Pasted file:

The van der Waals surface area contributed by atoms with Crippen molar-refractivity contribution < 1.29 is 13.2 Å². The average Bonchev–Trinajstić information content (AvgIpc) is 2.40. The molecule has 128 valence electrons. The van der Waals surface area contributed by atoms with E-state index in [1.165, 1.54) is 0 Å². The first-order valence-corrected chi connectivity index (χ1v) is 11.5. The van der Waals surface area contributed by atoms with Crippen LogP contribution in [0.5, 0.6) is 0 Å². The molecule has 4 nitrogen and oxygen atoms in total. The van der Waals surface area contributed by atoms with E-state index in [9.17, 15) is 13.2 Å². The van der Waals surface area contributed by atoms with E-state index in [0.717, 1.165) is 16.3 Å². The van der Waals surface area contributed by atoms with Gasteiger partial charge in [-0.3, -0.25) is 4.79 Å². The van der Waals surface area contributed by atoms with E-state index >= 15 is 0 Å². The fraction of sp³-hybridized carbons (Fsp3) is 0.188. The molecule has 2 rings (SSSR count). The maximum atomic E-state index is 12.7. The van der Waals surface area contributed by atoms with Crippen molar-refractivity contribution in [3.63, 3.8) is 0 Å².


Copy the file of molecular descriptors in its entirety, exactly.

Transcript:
The van der Waals surface area contributed by atoms with Crippen molar-refractivity contribution < 1.29 is 13.2 Å². The average Bonchev–Trinajstić information content (AvgIpc) is 2.40. The molecule has 128 valence electrons. The van der Waals surface area contributed by atoms with E-state index in [1.165, 1.54) is 0 Å². The first-order valence-corrected chi connectivity index (χ1v) is 11.5. The van der Waals surface area contributed by atoms with Crippen LogP contribution in [0.5, 0.6) is 0 Å². The molecule has 4 nitrogen and oxygen atoms in total. The van der Waals surface area contributed by atoms with E-state index in [9.17, 15) is 13.2 Å². The van der Waals surface area contributed by atoms with E-state index in [0.717, 1.165) is 16.3 Å². The van der Waals surface area contributed by atoms with Gasteiger partial charge in [-0.3, -0.25) is 4.79 Å². The van der Waals surface area contributed by atoms with E-state index >= 15 is 0 Å². The fraction of sp³-hybridized carbons (Fsp3) is 0.188. The molecule has 2 rings (SSSR count). The maximum atomic E-state index is 12.7. The van der Waals surface area contributed by atoms with Crippen molar-refractivity contribution in [3.63, 3.8) is 0 Å².